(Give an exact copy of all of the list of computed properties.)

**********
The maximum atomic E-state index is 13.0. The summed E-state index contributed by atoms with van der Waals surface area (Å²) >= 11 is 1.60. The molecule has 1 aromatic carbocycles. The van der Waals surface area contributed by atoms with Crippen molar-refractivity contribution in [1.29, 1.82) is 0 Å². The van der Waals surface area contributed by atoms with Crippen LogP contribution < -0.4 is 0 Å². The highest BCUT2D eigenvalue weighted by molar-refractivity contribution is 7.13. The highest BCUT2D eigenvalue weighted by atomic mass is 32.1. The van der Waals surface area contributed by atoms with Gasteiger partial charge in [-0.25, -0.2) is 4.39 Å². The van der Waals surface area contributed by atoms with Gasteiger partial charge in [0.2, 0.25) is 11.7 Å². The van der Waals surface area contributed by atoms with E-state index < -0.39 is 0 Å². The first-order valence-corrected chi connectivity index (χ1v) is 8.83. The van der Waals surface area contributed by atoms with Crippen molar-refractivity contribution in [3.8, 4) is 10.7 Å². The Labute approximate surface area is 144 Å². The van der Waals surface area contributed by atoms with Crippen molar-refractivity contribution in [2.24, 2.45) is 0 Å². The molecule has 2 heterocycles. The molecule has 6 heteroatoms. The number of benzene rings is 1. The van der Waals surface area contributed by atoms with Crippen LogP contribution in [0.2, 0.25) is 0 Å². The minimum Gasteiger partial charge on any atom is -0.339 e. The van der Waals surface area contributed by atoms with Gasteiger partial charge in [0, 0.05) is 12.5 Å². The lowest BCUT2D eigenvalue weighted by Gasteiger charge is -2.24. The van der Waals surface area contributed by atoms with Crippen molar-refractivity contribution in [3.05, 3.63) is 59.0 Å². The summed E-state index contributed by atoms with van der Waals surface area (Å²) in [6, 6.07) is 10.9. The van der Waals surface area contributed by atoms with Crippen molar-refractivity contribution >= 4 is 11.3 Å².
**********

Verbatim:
The maximum atomic E-state index is 13.0. The summed E-state index contributed by atoms with van der Waals surface area (Å²) >= 11 is 1.60. The molecule has 1 aromatic carbocycles. The van der Waals surface area contributed by atoms with Crippen molar-refractivity contribution in [1.29, 1.82) is 0 Å². The van der Waals surface area contributed by atoms with Crippen LogP contribution < -0.4 is 0 Å². The highest BCUT2D eigenvalue weighted by molar-refractivity contribution is 7.13. The highest BCUT2D eigenvalue weighted by atomic mass is 32.1. The van der Waals surface area contributed by atoms with Gasteiger partial charge in [-0.25, -0.2) is 4.39 Å². The van der Waals surface area contributed by atoms with Gasteiger partial charge in [0.2, 0.25) is 11.7 Å². The van der Waals surface area contributed by atoms with E-state index < -0.39 is 0 Å². The first-order valence-corrected chi connectivity index (χ1v) is 8.83. The van der Waals surface area contributed by atoms with Crippen molar-refractivity contribution in [3.8, 4) is 10.7 Å². The Labute approximate surface area is 144 Å². The van der Waals surface area contributed by atoms with Crippen molar-refractivity contribution in [2.24, 2.45) is 0 Å². The molecule has 2 heterocycles. The molecule has 6 heteroatoms. The number of benzene rings is 1. The van der Waals surface area contributed by atoms with Crippen LogP contribution in [0.2, 0.25) is 0 Å². The minimum Gasteiger partial charge on any atom is -0.339 e. The van der Waals surface area contributed by atoms with Gasteiger partial charge in [0, 0.05) is 12.5 Å². The lowest BCUT2D eigenvalue weighted by Gasteiger charge is -2.24. The van der Waals surface area contributed by atoms with Crippen molar-refractivity contribution in [3.05, 3.63) is 59.0 Å². The summed E-state index contributed by atoms with van der Waals surface area (Å²) in [6, 6.07) is 10.9. The van der Waals surface area contributed by atoms with Crippen molar-refractivity contribution >= 4 is 11.3 Å².